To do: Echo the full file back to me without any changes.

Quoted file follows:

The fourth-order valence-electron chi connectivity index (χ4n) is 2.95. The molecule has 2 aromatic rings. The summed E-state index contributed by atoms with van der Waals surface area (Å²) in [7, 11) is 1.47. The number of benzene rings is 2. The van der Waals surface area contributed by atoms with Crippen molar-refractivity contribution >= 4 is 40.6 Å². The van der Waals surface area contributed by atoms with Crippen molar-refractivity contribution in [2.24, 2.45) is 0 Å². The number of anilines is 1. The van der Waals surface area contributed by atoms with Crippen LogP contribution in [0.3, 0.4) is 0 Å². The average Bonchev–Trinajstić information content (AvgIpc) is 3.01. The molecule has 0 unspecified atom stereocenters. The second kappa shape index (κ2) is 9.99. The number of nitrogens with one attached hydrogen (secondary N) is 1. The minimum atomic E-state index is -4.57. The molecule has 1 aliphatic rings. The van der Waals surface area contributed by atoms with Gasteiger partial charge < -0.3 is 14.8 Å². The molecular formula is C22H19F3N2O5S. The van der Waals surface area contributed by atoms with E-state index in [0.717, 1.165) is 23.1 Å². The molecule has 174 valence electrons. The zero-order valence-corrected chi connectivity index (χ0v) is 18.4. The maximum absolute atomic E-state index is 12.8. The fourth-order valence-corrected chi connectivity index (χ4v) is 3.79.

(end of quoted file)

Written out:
The fourth-order valence-electron chi connectivity index (χ4n) is 2.95. The molecule has 2 aromatic rings. The summed E-state index contributed by atoms with van der Waals surface area (Å²) in [7, 11) is 1.47. The number of benzene rings is 2. The van der Waals surface area contributed by atoms with Crippen molar-refractivity contribution >= 4 is 40.6 Å². The van der Waals surface area contributed by atoms with Crippen molar-refractivity contribution in [2.24, 2.45) is 0 Å². The number of anilines is 1. The van der Waals surface area contributed by atoms with Crippen LogP contribution in [0.3, 0.4) is 0 Å². The average Bonchev–Trinajstić information content (AvgIpc) is 3.01. The molecule has 0 unspecified atom stereocenters. The second kappa shape index (κ2) is 9.99. The number of nitrogens with one attached hydrogen (secondary N) is 1. The minimum atomic E-state index is -4.57. The molecule has 1 aliphatic rings. The van der Waals surface area contributed by atoms with Gasteiger partial charge < -0.3 is 14.8 Å². The molecular formula is C22H19F3N2O5S. The van der Waals surface area contributed by atoms with E-state index in [0.717, 1.165) is 23.1 Å². The molecule has 174 valence electrons. The zero-order valence-corrected chi connectivity index (χ0v) is 18.4. The maximum absolute atomic E-state index is 12.8. The fourth-order valence-corrected chi connectivity index (χ4v) is 3.79.